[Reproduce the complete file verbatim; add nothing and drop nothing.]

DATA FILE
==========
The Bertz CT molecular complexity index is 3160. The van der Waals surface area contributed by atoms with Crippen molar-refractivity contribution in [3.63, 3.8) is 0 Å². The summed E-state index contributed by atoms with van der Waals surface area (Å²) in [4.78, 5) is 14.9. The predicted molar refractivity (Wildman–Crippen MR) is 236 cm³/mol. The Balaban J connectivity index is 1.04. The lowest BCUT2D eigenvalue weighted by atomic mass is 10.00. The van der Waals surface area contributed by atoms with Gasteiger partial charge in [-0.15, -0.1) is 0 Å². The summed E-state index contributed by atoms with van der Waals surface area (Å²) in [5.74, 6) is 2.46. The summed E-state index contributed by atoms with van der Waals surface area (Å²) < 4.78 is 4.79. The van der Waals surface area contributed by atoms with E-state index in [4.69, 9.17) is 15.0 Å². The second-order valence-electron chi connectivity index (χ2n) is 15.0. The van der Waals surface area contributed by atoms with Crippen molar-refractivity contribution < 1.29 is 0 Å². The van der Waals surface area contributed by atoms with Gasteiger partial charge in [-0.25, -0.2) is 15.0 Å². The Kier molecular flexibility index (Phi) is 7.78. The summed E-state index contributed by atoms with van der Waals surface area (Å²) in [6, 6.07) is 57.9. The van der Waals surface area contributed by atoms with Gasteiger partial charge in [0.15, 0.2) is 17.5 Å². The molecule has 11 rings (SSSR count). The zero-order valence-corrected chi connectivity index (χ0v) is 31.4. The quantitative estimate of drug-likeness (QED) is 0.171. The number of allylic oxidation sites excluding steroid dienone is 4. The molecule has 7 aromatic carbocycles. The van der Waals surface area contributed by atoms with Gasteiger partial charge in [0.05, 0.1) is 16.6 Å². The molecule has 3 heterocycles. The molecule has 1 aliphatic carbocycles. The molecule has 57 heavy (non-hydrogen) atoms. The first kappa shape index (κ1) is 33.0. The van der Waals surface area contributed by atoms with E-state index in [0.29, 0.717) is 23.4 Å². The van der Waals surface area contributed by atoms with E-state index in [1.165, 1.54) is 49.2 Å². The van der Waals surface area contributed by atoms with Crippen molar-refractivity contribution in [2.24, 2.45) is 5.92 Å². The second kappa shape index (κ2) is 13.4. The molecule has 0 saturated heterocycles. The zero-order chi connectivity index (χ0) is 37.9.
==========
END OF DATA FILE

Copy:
The Bertz CT molecular complexity index is 3160. The van der Waals surface area contributed by atoms with Crippen molar-refractivity contribution in [3.63, 3.8) is 0 Å². The summed E-state index contributed by atoms with van der Waals surface area (Å²) in [4.78, 5) is 14.9. The predicted molar refractivity (Wildman–Crippen MR) is 236 cm³/mol. The Balaban J connectivity index is 1.04. The lowest BCUT2D eigenvalue weighted by atomic mass is 10.00. The van der Waals surface area contributed by atoms with Gasteiger partial charge in [-0.15, -0.1) is 0 Å². The summed E-state index contributed by atoms with van der Waals surface area (Å²) in [5.74, 6) is 2.46. The summed E-state index contributed by atoms with van der Waals surface area (Å²) < 4.78 is 4.79. The van der Waals surface area contributed by atoms with E-state index in [4.69, 9.17) is 15.0 Å². The second-order valence-electron chi connectivity index (χ2n) is 15.0. The van der Waals surface area contributed by atoms with Crippen molar-refractivity contribution < 1.29 is 0 Å². The van der Waals surface area contributed by atoms with Gasteiger partial charge in [-0.25, -0.2) is 15.0 Å². The Kier molecular flexibility index (Phi) is 7.78. The summed E-state index contributed by atoms with van der Waals surface area (Å²) in [6, 6.07) is 57.9. The van der Waals surface area contributed by atoms with Gasteiger partial charge in [0.15, 0.2) is 17.5 Å². The molecule has 11 rings (SSSR count). The zero-order valence-corrected chi connectivity index (χ0v) is 31.4. The quantitative estimate of drug-likeness (QED) is 0.171. The number of allylic oxidation sites excluding steroid dienone is 4. The molecule has 7 aromatic carbocycles. The van der Waals surface area contributed by atoms with Gasteiger partial charge in [0.05, 0.1) is 16.6 Å². The molecule has 3 heterocycles. The molecule has 1 aliphatic carbocycles. The molecule has 57 heavy (non-hydrogen) atoms. The first kappa shape index (κ1) is 33.0. The van der Waals surface area contributed by atoms with E-state index in [0.29, 0.717) is 23.4 Å². The van der Waals surface area contributed by atoms with E-state index in [1.165, 1.54) is 49.2 Å². The van der Waals surface area contributed by atoms with Crippen molar-refractivity contribution in [2.24, 2.45) is 5.92 Å². The second kappa shape index (κ2) is 13.4. The molecule has 0 saturated heterocycles. The zero-order chi connectivity index (χ0) is 37.9.